Most of us are familiar with Canada's infamous ranking in the Commonwealth Fund's International Health Policy Survey, in which we have consistently ranked second-worst, prevented from scraping the bottom only by the even worse performance of the US (Davis et al. 2014). But care needs to be taken in interpreting these results, which give a heavy weight to exactly those areas in which Canada performs least well: wait times, care coordination and integrated electronic information systems. Each of these failings can be laid at the door of a system that has privileged independent private practices and institutions as part of the founding profession–state bargain. Primary care reform, which would go a long way toward improving our Commonwealth Fund ranking, has been hostage to negotiations at the central negotiating table. Those negotiations have protected fee-for-service practice and have insulated medical practices from integration with other sectors. Those negotiations can go significantly off the rails, stalling even the progress that has been made.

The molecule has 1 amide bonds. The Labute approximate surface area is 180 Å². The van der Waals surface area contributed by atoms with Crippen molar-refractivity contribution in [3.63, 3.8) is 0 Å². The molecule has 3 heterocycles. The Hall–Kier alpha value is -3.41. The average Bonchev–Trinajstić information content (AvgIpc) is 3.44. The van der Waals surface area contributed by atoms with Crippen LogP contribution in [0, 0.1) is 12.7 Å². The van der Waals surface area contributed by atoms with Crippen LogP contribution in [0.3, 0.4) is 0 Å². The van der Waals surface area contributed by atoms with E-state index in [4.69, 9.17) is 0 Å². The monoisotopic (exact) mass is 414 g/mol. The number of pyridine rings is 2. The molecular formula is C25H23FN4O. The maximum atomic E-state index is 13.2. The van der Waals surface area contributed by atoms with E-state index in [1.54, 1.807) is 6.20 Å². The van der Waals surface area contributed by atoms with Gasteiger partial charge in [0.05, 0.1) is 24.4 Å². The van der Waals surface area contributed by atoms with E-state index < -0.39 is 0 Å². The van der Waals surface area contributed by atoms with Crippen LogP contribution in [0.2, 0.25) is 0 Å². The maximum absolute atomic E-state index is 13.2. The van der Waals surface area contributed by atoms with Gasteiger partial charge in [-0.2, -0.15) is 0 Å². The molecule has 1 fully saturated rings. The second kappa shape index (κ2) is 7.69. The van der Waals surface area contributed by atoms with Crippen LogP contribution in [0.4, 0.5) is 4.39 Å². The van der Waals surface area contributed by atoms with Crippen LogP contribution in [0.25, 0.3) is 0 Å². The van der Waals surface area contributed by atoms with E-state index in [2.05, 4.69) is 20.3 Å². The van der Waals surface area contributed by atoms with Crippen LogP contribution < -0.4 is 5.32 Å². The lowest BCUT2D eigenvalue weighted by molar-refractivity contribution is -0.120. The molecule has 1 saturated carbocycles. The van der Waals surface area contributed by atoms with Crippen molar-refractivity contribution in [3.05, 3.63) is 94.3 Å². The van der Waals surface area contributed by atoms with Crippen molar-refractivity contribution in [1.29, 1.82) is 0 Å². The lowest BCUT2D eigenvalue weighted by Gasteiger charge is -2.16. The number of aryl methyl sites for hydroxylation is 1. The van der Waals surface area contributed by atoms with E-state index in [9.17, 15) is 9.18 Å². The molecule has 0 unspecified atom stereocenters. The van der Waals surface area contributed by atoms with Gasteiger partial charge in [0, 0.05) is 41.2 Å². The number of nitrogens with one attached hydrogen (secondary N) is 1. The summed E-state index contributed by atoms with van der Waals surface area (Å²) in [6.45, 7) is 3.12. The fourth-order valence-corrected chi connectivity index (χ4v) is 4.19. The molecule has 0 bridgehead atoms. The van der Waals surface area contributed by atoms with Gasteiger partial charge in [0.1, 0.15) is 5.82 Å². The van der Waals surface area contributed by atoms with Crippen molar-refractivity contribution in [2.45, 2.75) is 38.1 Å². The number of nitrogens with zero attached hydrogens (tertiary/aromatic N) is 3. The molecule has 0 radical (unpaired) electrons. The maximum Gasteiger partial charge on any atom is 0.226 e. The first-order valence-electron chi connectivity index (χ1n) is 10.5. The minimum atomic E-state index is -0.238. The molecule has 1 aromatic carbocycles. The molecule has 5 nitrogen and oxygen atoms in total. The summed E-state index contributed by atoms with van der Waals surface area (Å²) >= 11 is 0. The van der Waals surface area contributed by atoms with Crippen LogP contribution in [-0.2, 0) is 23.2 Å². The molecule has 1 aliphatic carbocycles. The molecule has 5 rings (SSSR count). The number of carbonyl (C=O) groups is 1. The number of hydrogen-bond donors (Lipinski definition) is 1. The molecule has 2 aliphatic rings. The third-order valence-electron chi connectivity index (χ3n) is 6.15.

There's another downside: cost access problems for services outside the physician–hospital realm. By not embracing those services from the outset, the Canadian medicare model inadvertently established the conditions that would militate against its own expansion in the future. There is an analogy in this regard with the US. There, the adoption of coverage in the 1960s for those groups deemed most vulnerable – the elderly and the poor – dissipated the momentum toward broader coverage and allowed the further development of private employer-based insurance, making a universal program much more politically difficult to achieve. In Canada, as noted earlier, the coverage of a core of services that in the 1960s accounted for a majority of healthcare expenditure reduced the pressure for further expansion and allowed an employer-based model of coverage for other services to take root (Boothe 2015).